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  • Writer's pictureFolkloristan

The Son of a Peasant who Became Shah Jahan's Wazir

Once upon a time, in the district of Jhang, nestled within the Punjab, there lived a humble peasant and his expectant wife. As her due date approached, she yearned for the taste of a ripe apple, a simple craving her husband struggled to fulfil. Fate intervened when a caravan from Kabul passed through their village, offering a glimmer of hope. The peasant requested one of the merchants for an apple, promising a future favour in return.

The merchant, intrigued by the request, proposed a curious agreement: in exchange for the apple, the peasant's son when grown and appointed as a Wazir, would relieve the caravan from transit dues. Perplexed yet desperate to fulfil his wife's wish, the peasant consented, sealing the pact with his mark.

When the child was born, he displayed remarkable intelligence from a tender age. One day, while napping near a well in his father's field, he experienced a vivid dream. A venerable old man clothed in emerald robes, wielding a sceptre, appeared before him and commanded him to journey to Delhi and pursue his education. Initially hesitant, the boy ignored the dream until the old man's threat of punishment compelled him to heed the call.

Arriving in Delhi, the boy immersed himself in his studies, diligently mastering various disciplines. Despite his intellectual prowess, he was forced to toil as a day labourer to sustain himself. Fate smiled upon him one day while he worked within the confines of the Emperor's palace.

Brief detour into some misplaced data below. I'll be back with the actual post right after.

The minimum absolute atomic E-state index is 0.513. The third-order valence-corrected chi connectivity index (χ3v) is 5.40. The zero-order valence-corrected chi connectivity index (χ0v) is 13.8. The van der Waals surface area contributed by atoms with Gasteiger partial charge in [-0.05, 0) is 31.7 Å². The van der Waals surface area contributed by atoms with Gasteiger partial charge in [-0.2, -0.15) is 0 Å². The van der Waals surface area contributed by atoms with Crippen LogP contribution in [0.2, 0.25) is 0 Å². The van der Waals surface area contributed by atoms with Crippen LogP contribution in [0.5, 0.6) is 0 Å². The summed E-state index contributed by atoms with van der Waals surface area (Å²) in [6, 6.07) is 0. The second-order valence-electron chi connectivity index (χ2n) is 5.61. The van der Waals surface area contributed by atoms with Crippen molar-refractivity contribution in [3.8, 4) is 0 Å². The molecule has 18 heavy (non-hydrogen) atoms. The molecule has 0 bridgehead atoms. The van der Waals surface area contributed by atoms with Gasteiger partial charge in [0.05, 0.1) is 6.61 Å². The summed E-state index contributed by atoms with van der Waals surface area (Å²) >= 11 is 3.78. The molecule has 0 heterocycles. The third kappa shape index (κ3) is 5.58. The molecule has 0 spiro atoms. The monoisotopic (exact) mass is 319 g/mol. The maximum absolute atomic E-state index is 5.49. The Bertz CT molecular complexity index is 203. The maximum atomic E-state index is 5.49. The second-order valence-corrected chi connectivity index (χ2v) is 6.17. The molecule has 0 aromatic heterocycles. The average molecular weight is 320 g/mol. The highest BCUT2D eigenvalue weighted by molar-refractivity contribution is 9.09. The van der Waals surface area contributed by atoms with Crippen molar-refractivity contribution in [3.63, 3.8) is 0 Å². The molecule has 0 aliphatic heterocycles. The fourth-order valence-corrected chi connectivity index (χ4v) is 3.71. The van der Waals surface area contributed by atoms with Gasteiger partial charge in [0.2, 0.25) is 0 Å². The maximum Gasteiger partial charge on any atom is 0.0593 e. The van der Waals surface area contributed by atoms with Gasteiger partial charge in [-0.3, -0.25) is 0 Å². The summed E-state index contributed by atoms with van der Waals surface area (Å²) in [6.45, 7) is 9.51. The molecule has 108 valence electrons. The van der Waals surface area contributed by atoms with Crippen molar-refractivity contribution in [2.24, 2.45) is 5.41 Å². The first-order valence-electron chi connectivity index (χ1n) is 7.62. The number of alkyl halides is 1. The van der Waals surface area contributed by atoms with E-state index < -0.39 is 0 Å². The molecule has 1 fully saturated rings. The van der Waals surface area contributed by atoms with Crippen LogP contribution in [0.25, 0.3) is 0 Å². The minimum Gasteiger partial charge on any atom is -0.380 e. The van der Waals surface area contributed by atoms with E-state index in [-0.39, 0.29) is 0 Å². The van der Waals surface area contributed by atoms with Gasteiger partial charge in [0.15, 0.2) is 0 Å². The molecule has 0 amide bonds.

In a stroke of fate, Shah Jahan, the Emperor, received a perplexing letter from the King of Persia, its contents shrouded in mystery. Observing the dilemma from afar, the youth realized the letter's hidden message could only be deciphered by reading it from the reverse side. Overcoming his initial trepidation, he summoned the courage to approach the Emperor and share his insight.

Initially met with scepticism, the youth's revelation piqued the Emperor's curiosity. Impressed by his intellect and perceptiveness, Shah Jahan extended his patronage, bestowing upon the youth a courtly attire and privileges. As time passed, the youth's favour within the court burgeoned until he ascended to the position of a Wazir.

True to his father's promise, the newly appointed Wazir fulfilled the agreement made years ago with the Kabul caravan. He waived the transit dues, honouring the pact forged in humble beginnings. Thus, the tale of the peasant's son, from a humble birth to a position of power and influence, became a cherished legend in Mughal folklore.

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